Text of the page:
Integrated E-Learning: Implications for Pedagogy, Technology and Organization

Integrated E-Learning: Implications for Pedagogy, Technology and Organization

Integrated E-Learning: Implications for Pedagogy, Technology and Organization

Integrated E-Learning: Implications for Pedagogy, Technology and Organization

Synopsis

It is widely recognized that online and e-learning is no longer an exclusive approach used only in distance education and in isolation from traditional education programmes. A real difficulty facing educators and trainers is how to integrate these new learning methods and embed them in established and existing forms of learning, teaching or training. This book forms a serious, in-depth study of the subject and proposes that e-learning is not simply a matter of 'digitizing' traditional materials, but involves a new approach, which must take into account pedagogical, technological and organizational features to form a well-designed education system. A practical focus is maintained throughout, with advice on implementation and case studies drawn from the contributors' considerable experience. Integrated E-Learning is essential reading for anyone wanting to implement, design, develop or deliver e-learning or training courses.

Excerpt

We are all aware that the educational environment in which we are working is changing, and changing dramatically; it is an environment that is responding to increasing numbers of learners, mature and part-time, often within a shrinking resource allocation. It is an environment in which governments typically stress the importance of investing in people via education and training, note the power of the knowledge economy and expound the potential of the new technologies - particularly e-learning. The government push, combined with the pull from learners - the growing expectations of our learners to study at their own pace, where and when they want - is transforming conventional teaching institutions into flexible learning institutions. The massive growth in the number of distance learning courses available, and online courses available is not just occurring in educational institutions but is mirrored in industrial, commercial and public service contexts. In my own university, for example, every faculty learning and teaching plan has identified e-learning as a priority, with the projected growth in the number of staff involved in designing and delivering online components of courses set to triple over the next two years. I suspect a similar picture exists in your institution.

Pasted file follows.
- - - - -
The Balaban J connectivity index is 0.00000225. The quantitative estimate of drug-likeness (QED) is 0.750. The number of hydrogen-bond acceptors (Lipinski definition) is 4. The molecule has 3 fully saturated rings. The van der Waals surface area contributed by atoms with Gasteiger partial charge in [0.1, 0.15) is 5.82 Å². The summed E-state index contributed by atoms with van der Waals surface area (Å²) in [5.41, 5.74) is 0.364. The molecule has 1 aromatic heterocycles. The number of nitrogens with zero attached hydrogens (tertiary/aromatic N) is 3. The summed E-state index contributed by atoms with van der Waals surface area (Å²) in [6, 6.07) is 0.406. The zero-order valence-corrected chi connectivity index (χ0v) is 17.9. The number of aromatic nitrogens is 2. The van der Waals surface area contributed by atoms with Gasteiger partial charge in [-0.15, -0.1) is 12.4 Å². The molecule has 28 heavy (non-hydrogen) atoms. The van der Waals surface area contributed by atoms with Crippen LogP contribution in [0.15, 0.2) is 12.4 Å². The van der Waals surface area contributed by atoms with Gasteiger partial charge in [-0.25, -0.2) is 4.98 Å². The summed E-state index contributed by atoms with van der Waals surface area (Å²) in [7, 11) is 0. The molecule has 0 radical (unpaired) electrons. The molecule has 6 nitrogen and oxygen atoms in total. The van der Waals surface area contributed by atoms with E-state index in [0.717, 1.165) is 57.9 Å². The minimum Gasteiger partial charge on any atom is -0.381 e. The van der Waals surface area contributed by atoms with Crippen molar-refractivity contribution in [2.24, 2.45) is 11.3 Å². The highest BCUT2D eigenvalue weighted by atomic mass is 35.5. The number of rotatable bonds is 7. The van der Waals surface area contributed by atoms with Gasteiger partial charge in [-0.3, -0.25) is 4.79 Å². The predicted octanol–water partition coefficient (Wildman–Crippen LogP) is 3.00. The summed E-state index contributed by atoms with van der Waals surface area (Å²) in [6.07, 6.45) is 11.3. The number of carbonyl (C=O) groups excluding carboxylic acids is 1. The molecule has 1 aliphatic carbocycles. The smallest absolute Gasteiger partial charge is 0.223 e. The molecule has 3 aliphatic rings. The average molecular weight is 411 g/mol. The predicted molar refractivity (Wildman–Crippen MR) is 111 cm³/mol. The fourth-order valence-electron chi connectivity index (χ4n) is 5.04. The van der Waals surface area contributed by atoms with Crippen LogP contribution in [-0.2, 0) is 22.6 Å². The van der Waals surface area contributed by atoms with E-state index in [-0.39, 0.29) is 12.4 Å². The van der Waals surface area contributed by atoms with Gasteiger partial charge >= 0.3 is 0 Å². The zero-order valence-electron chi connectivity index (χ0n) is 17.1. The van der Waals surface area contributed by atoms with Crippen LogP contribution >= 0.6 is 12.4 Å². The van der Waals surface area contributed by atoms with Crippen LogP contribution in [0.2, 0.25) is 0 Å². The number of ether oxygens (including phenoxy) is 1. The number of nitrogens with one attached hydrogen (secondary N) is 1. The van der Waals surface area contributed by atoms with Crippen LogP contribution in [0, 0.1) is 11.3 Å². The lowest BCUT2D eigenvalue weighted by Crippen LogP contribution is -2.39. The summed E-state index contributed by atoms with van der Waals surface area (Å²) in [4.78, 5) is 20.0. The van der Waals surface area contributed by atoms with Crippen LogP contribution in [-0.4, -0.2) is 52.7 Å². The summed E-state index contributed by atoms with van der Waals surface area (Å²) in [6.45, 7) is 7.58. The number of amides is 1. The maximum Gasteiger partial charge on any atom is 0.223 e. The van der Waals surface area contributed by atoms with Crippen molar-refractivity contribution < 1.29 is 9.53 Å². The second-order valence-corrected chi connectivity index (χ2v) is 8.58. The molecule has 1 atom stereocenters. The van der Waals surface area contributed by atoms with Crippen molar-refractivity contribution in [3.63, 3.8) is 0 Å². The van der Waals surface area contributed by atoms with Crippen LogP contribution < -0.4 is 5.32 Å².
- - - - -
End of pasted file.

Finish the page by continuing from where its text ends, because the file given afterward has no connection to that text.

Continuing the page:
There is no shortage of virtual learning environments, technical fixes and enthusiasts. Furthermore, there is no shortage of content available; content that is often dumped onto the WWW and which has been termed computer supported page turning. However, where is the advice and assistance, based on models and theories, research evidence and good practice, that will help you and me design, produce and present our courses so as to make the most effective use of existing media and to provide a high quality learning experience? The answer is simple -

Search by... Author
Show... All Results Primary Sources Peer-reviewed

Oops!

An unknown error has occurred. Please click the button below to reload the page. If the problem persists, please try again in a little while.